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Lily Safra gems set to fetch $20 million for charity: Christie's
March 20, 2012 / 6:00 PM / 6 years ago

Lily Safra gems set to fetch $20 million for charity: Christie's

GENEVA (Reuters) - Jewels belonging to Lily Safra, billionaire widow of banker Edmond Safra, are estimated to fetch more than $20 million at a May auction whose proceeds will benefit 20 charities selected by the philanthropist, Christie’s said on Tuesday.

Lily Safra (L), widow of billionaire [Edmond] Safra arrives with her lawyer Georges Kiejman (R) at Monaco law courts to attend the trial of American nurse [Ted Maher] charged in the arson death of billionaire Edmond Safra, November 21, 2002.

The 70 gems, being offered at its Geneva sale on May 14, include diamonds, rubies and sapphires as well as antique pieces dating to the late 18th-century and period jewellery, it said.

“This jewellery collection reflects her refined taste and its evolution throughout five decades, from the 1970s to the present day,” Christie’s said in a statement.

Eighteen pieces are designed by Paris-based American jeweller Joel Arthur Rosenthal, known as JAR, making it “the largest private collection of creations by JAR ever to be offered at auction”, it said.

The majority were designed specifically for the Brazilian-born socialite over the last three decades by JAR, who produces about 70-80 works a year for an exclusive clientele, Christie’s spokesman Cristiano De Lorenzo said.

They include a ruby and diamond Camellia flower brooch, created for Lily Safra in 2003, estimated to fetch $1.2 million to $1.5 million, he said.

The brooch embodies JAR’s hallmark technique of setting small stones closely together to form a pavement of jewels.

“It must be an exceptional collection because Lily Safra and her late husband Edmond not only had unlimited means but excellent taste in art,” Eric Valdieu, an independent jewellery dealer based in Geneva, formerly of Christie‘s, told Reuters.

Lily Safra sold artwork, furniture, silver and decorative objects from the couple’s collection at rival Sotheby’s last June, raising some $45 million.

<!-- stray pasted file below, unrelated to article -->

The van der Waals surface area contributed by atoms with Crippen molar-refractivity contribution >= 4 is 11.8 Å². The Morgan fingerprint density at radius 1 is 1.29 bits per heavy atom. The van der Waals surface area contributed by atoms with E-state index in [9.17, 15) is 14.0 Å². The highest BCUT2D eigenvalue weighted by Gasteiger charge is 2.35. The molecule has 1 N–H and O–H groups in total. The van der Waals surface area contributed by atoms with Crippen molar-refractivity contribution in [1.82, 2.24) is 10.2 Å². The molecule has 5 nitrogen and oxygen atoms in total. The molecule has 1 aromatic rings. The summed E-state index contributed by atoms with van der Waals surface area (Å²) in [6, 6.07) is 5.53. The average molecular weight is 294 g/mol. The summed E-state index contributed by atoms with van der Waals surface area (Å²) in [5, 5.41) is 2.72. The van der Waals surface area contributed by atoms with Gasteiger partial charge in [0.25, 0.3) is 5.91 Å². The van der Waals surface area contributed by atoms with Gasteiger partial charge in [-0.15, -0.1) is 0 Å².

But Valdieu said it was logical that she consigned her jewels to Christie‘s, owned by French billionaire Francois Pinault, given the Safras’ close ties of over 30 years with Francois Curiel, international head of its jewellery department.

“After Liz Taylor, Lily Safra - emblematic collections are now being dispersed,” said Valdieu, who is also a fund manager for the Luxembourg-based investment fund Divine Jewels.

The Safra couple is known for their philanthropic work, including building Jerusalem’s Safra Square and donations to the Louvre in Paris, where a gallery bears their name.

Designated beneficiaries of the jewellery sale’s proceeds include Elton John AIDS Foundation, the Royal Opera House in London and several institutions researching Parkinson‘s, a neurodegenerative disease which Edmond Safra had.

The Lebanese-born billionaire and banking scion who owned Republic National Bank of New York, died in a mysterious fire in his penthouse flat in Monaco in December 1999. His American male nurse Ted Maher was convicted of the arson death in 2002.

Lily Safra, who had three previous husbands, divides her time between London, New York, Geneva and Monaco. She clocked in at No. 1,015 on Forbes 2012 list of the world’s billionaires with a net worth of $1.2 billion.

The “Beau Sancy”, a diamond coveted by kings, queens and princes for centuries, used to reinforce alliances between nations and pawned to pay off royal debts goes on sale at Sotheby’s in Geneva on May 15.

Reporting by Stephanie Nebehay, editing by Paul Casciato

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